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Expert Insights

21 March 2016

Budget 2016: Changes affecting corporate real estate


Budget 2016 included a number of tax measures that were not trailed in the media, including some surprising measures targeting profits realised by offshore property developers.

The trend of encouraging onshore investment into the UK continues, with an even lower headline corporation tax rate announced. An overview of some of the most important changes relating to UK real estate and affecting corporate taxpayers is set out below.

Stamp duty land tax

Commercial property

The stamp duty land tax rates on non-rental consideration for non-residential property were reformed with effect from midnight on Budget Day (16 March 2016). The old "slab" system is being replaced by a "slice" system (which is the system already in place for residential property), meaning that the consideration for a property will be taxed according to how much of it falls within a particular band, rather than the entire consideration being taxed at one rate.

On the basis of the new rates, purchasers paying consideration in excess of £1,050,000 will pay more SDLT under the new rules than under the previous rules. The new rates are as follows:

Considerations (including lease premises) SDLT rate
Up to £150,000 Zero
The next £100,000 (the portion from £150,001 to £250,000) 2%
The remaining amount (the portion above £250,000) 5%

In addition, a new 2% rate of SDLT will apply to rent on non-residential property with a net present value above £5 million. 

Both of these changes took effect from midnight on 16 March 2016. Where a contract was entered into before that time, the old rates will continue to apply provided that, broadly, the contract terms are not varied and no assignment or other sub-sale takes place in respect of the contract.

Residential property

Institutional investors will be disappointed to learn that there is no exception from the 3% additional rate of SDLT for second homes and buy-to-let investments. The top rate of SDLT for purchases of residential property by non-individual buyers is now therefore 15%. The 15% SDLT rate for purchasers who are non-natural persons will continue to operate alongside these new rates and is not affected by the changes. For more detail on the 3% additional SDLT rate, please refer to our briefing note here.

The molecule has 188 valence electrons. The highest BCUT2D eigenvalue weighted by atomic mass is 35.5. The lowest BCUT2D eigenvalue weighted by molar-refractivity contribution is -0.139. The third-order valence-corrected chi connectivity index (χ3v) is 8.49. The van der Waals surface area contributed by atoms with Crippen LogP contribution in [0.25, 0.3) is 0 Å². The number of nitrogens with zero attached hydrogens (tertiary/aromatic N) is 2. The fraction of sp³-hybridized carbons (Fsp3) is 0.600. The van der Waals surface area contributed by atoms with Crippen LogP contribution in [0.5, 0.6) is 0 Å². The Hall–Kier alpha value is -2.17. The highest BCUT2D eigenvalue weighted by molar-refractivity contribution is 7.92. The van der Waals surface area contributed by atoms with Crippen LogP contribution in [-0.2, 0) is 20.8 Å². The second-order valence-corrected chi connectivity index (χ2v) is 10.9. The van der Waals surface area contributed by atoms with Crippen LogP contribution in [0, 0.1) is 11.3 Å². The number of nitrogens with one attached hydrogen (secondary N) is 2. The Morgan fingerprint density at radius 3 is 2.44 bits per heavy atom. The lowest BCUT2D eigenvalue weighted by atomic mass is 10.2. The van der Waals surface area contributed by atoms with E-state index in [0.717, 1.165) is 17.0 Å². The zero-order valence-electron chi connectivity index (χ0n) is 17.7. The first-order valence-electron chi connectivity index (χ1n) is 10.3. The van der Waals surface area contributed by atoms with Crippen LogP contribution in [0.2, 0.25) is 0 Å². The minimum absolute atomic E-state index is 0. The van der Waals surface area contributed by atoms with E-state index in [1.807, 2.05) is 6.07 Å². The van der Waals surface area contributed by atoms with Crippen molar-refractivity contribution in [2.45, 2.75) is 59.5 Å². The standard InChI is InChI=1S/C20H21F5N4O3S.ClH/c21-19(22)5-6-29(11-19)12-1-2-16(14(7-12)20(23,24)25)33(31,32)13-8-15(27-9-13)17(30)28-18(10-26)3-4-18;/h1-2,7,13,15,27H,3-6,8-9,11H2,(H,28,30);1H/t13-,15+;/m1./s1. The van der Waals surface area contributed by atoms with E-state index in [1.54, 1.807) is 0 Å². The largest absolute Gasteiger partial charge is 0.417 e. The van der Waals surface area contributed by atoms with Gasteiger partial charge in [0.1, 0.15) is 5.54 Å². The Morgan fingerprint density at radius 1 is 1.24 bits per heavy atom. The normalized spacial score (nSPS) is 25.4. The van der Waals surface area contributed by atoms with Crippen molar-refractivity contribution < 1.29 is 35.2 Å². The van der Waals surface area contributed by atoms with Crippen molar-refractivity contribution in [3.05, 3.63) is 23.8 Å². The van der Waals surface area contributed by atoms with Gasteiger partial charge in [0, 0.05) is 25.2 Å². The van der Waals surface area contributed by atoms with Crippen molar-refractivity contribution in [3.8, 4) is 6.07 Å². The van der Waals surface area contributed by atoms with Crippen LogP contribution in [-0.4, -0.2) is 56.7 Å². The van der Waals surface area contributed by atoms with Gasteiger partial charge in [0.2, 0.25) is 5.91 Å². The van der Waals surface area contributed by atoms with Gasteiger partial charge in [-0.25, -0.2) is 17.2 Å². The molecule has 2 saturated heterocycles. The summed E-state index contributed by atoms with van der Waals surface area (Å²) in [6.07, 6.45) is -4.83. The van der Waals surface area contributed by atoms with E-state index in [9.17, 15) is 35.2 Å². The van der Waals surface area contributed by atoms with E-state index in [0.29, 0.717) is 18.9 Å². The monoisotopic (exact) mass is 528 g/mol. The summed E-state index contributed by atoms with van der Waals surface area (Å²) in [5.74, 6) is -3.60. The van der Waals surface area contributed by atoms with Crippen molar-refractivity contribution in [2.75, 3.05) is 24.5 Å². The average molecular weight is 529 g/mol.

Property development and trading by offshore entities

The Jersey, Guernsey and Isle of Man double taxation agreements with the UK were amended with immediate effect on 16 March 2016 to allocate taxing rights to the UK in respect of income profits and capital gains realised from UK real estate. In each case, the UK has taxing rights without reference to the residence of the company realising the profit or whether it trades in the UK through a permanent establishment. The accompanying explanation states that this change removes "a potential loophole that may have allowed non-UK resident property developers to avoid income tax or corporation tax in the UK".

In addition, new domestic legislation has been announced that will target offshore property trading and development planning by non-UK resident companies. A specific corporation tax charging provision will be implemented that taxes profits from disposals of the UK property by non-UK resident companies. A specific corporation tax charging provision will be implemented that taxes profits from disposals of UK property by non-UK residents, irrespective of whether the non-UK resident company trades through a permanent establishment in the UK. The new rules will apply to (i) dealing in any estate, interest or right in or over land in the UK and (ii) developing (or redeveloping) any land in the UK with a view to disposing of any estate, interest of right in or over UK land. Non-UK resident property traders and developers will therefore both be affected.

According to the technical note published by HMRC, the full profits of the company will be subject to UK corporation tax. In addition to a targeted anti-avoidance rule that tackles general planning and forestalling (including any attempts to "rebase" the property prior to June 2016), there will be specific rules aimed at:

  1. preventing artificial fragmentation of activities between companies that are economically connected; and
  2. counteracting planning that seeks to employ the use of multiple company envelopes (which are all individually investing) to avoid the realisation of trading profits on the disposal of the shares in the companies.

The detail of these rules is subject to consultation that closes on 29 April 2016.

It is likely that existing structures will be affected by these rules, and restructuring may be required in some circumstances. Please contact us if you think your structure may be affected by these changes.

Lowering the UK corporation tax rate

The government has continued the trend of incentivising investment in the UK through onshore vehicles in this Budget, with an even lower corporation tax rate of 17% announced. This new rate will take effect from 1 April 2020 instead of the previously announced 18% rate. The corporation tax rate is set to fall from 20% to 19% on 1 April 2017.

This measure is likely to increase the UK's attractiveness as a holding company jurisdiction, pursuing the government's aim of "creating the most competitive tax regime in the G20", and may sweeten the otherwise extremely bitter pill for offshore property developers in this Budget.

This article was written by James Meakin and Helen Coward.

For more information please contact Mark Smith, Head of Real Estate, on +44 (0)20 7427 6722 or or James on +44 (0)20 7427 1027 or